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CMS Settles Stark Violations for $584K




by:
James A. Dietz
Dressman Benzinger LaVelle psc - Crestview Hills Office

 
March 26, 2013

Previously published by www.dbllaw.com on December 2012

The Centers for Medicaid and Medicare Services (CMS) has negotiated its fifteenth settlement under the Self-Referral Disclosure Protocol (SRDP) for a violation of the physician self-referral law (Start Law).

This latest settlement involves several Stark violations by a North Carolina general acute care hospital and its hospice facility.  The violations were settled for $584,700.

According to CMS, the hospital disclosed that it potentially violated Stark by failing to satisfy the requirements of the fair market value exception for the following:  (1) an arrangement with one physician; (2) arrangements with two physicians to provide medical director services; (3) the provision of leadership stipends to 13 physicians; and (4) failing to satisfy the personal services arrangement exception for an arrangement with a group practice to provide ophthalmology services.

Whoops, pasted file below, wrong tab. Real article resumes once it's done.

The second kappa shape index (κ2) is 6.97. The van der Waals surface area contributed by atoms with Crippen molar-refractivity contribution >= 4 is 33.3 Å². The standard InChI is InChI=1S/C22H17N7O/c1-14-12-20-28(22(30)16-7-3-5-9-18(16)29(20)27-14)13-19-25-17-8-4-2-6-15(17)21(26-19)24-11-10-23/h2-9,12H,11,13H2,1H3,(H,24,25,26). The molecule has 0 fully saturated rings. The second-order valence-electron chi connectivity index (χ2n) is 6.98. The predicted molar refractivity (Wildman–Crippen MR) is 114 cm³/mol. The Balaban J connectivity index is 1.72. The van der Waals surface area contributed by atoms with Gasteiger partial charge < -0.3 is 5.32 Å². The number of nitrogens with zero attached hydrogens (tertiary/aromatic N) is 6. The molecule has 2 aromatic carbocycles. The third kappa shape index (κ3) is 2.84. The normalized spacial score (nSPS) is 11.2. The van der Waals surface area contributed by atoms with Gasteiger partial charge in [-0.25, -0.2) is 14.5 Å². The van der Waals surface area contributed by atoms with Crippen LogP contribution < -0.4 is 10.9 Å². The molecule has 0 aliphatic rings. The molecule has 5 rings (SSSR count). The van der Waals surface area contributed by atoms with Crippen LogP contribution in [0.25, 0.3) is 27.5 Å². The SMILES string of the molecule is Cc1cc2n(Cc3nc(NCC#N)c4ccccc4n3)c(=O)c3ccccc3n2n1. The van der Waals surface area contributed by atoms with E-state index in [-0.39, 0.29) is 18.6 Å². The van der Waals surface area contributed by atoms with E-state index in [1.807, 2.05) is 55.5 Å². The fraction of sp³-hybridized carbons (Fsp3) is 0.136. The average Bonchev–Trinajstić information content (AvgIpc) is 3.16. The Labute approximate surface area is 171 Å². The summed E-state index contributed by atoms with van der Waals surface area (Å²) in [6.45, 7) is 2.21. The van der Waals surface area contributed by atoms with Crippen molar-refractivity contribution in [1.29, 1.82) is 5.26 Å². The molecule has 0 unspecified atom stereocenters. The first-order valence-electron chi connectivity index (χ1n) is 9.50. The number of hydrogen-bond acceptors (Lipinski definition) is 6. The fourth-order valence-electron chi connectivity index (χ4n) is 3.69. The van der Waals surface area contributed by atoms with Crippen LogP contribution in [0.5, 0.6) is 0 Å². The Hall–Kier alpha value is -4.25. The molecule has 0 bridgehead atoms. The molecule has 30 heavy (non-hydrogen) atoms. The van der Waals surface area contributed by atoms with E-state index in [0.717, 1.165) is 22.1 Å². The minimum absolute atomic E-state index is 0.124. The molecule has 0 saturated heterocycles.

On behalf of its hospice facility, the hospital disclosed that it may have violated Stark by failing to comply with the fair market value exception for arrangements with two physicians to provide hospice services.

The last SRDP settlement occurred in November and involved a California hospital's failure to satisfy the requirements of the "physician recruitment" exception to the Stark Law. CMS settled the violations with the hospital for $28,000.

Under the SRDP, providers may disclose actual or possible Stark law violations, for which the Secretary of HHS is authorized to reduce the penalties.  Settlement amounts have ranged anywhere from $60 for an Ohio physician group practice to $579,000 for an acute care hospital in Massachusetts.

According to a report HHS submitted to Congress in March 2012, CMS has received 150 disclosures from 148 providers since the SRDP implementation.  As of the date of the report, there are 51 disclosures still under review, and CMS was awaiting additional documentation for 61 additional disclosures.

 

The views expressed in this document are solely the views of the author and not Martindale-Hubbell. This document is intended for informational purposes only and is not legal advice or a substitute for consultation with a licensed legal professional in a particular case or circumstance.
 

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